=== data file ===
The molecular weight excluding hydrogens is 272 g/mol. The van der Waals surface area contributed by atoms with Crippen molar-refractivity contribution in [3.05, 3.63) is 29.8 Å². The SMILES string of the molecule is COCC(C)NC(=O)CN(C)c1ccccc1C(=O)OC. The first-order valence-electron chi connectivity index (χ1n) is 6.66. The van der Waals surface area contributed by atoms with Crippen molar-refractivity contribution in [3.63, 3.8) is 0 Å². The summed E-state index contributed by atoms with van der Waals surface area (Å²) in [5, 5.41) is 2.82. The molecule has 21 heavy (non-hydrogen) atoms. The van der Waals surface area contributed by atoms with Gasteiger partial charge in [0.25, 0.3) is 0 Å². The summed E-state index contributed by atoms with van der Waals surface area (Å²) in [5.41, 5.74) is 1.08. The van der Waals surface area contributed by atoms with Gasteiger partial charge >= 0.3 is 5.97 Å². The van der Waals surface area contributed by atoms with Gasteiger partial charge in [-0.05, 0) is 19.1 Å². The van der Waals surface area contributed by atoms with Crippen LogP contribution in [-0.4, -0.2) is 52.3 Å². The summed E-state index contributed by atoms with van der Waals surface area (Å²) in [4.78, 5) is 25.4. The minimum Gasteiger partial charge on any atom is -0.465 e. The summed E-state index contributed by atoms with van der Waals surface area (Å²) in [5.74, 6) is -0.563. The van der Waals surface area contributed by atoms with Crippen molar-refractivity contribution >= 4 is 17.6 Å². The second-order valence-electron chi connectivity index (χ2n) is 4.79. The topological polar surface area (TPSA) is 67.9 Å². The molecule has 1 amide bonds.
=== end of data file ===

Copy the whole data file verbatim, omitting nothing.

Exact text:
The molecular weight excluding hydrogens is 272 g/mol. The van der Waals surface area contributed by atoms with Crippen molar-refractivity contribution in [3.05, 3.63) is 29.8 Å². The SMILES string of the molecule is COCC(C)NC(=O)CN(C)c1ccccc1C(=O)OC. The first-order valence-electron chi connectivity index (χ1n) is 6.66. The van der Waals surface area contributed by atoms with Crippen molar-refractivity contribution in [3.63, 3.8) is 0 Å². The summed E-state index contributed by atoms with van der Waals surface area (Å²) in [5, 5.41) is 2.82. The molecule has 21 heavy (non-hydrogen) atoms. The van der Waals surface area contributed by atoms with Gasteiger partial charge in [0.25, 0.3) is 0 Å². The summed E-state index contributed by atoms with van der Waals surface area (Å²) in [5.41, 5.74) is 1.08. The van der Waals surface area contributed by atoms with Gasteiger partial charge >= 0.3 is 5.97 Å². The van der Waals surface area contributed by atoms with Gasteiger partial charge in [-0.05, 0) is 19.1 Å². The van der Waals surface area contributed by atoms with Crippen LogP contribution in [-0.4, -0.2) is 52.3 Å². The summed E-state index contributed by atoms with van der Waals surface area (Å²) in [4.78, 5) is 25.4. The minimum Gasteiger partial charge on any atom is -0.465 e. The summed E-state index contributed by atoms with van der Waals surface area (Å²) in [5.74, 6) is -0.563. The van der Waals surface area contributed by atoms with Crippen molar-refractivity contribution >= 4 is 17.6 Å². The second-order valence-electron chi connectivity index (χ2n) is 4.79. The topological polar surface area (TPSA) is 67.9 Å². The molecule has 1 amide bonds.